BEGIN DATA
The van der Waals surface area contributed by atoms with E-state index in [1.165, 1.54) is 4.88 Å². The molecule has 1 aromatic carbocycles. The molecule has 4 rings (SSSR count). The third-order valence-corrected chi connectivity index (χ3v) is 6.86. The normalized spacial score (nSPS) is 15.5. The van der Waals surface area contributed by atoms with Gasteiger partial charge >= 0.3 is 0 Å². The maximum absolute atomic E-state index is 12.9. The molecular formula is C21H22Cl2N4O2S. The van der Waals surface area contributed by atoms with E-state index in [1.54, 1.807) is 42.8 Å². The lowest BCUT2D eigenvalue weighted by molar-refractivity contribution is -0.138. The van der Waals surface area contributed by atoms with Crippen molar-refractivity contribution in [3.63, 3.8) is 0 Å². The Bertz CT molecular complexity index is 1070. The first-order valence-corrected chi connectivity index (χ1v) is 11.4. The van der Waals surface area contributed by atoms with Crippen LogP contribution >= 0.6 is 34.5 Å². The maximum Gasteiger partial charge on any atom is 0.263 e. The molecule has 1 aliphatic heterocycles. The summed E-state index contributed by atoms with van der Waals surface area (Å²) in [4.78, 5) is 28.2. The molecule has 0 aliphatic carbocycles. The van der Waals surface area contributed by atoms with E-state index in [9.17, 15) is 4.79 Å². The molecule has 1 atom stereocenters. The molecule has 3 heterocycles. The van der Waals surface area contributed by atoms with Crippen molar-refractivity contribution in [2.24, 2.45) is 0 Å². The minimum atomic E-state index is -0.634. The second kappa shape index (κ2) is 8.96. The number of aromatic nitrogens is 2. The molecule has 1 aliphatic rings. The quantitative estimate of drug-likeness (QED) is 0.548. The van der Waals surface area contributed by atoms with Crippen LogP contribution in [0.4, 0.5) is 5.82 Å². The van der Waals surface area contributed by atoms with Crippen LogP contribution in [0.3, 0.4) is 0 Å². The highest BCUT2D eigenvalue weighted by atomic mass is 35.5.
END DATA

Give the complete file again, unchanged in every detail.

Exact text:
The van der Waals surface area contributed by atoms with E-state index in [1.165, 1.54) is 4.88 Å². The molecule has 1 aromatic carbocycles. The molecule has 4 rings (SSSR count). The third-order valence-corrected chi connectivity index (χ3v) is 6.86. The normalized spacial score (nSPS) is 15.5. The van der Waals surface area contributed by atoms with Gasteiger partial charge >= 0.3 is 0 Å². The maximum absolute atomic E-state index is 12.9. The molecular formula is C21H22Cl2N4O2S. The van der Waals surface area contributed by atoms with E-state index in [1.54, 1.807) is 42.8 Å². The lowest BCUT2D eigenvalue weighted by molar-refractivity contribution is -0.138. The van der Waals surface area contributed by atoms with Crippen molar-refractivity contribution in [3.63, 3.8) is 0 Å². The Bertz CT molecular complexity index is 1070. The first-order valence-corrected chi connectivity index (χ1v) is 11.4. The van der Waals surface area contributed by atoms with Crippen LogP contribution >= 0.6 is 34.5 Å². The maximum Gasteiger partial charge on any atom is 0.263 e. The molecule has 1 aliphatic heterocycles. The summed E-state index contributed by atoms with van der Waals surface area (Å²) in [4.78, 5) is 28.2. The molecule has 0 aliphatic carbocycles. The van der Waals surface area contributed by atoms with E-state index in [9.17, 15) is 4.79 Å². The molecule has 1 atom stereocenters. The molecule has 3 heterocycles. The van der Waals surface area contributed by atoms with Crippen molar-refractivity contribution in [2.24, 2.45) is 0 Å². The minimum atomic E-state index is -0.634. The second kappa shape index (κ2) is 8.96. The number of aromatic nitrogens is 2. The molecule has 1 aliphatic rings. The quantitative estimate of drug-likeness (QED) is 0.548. The van der Waals surface area contributed by atoms with Crippen LogP contribution in [0.4, 0.5) is 5.82 Å². The van der Waals surface area contributed by atoms with Crippen LogP contribution in [0.3, 0.4) is 0 Å². The highest BCUT2D eigenvalue weighted by atomic mass is 35.5.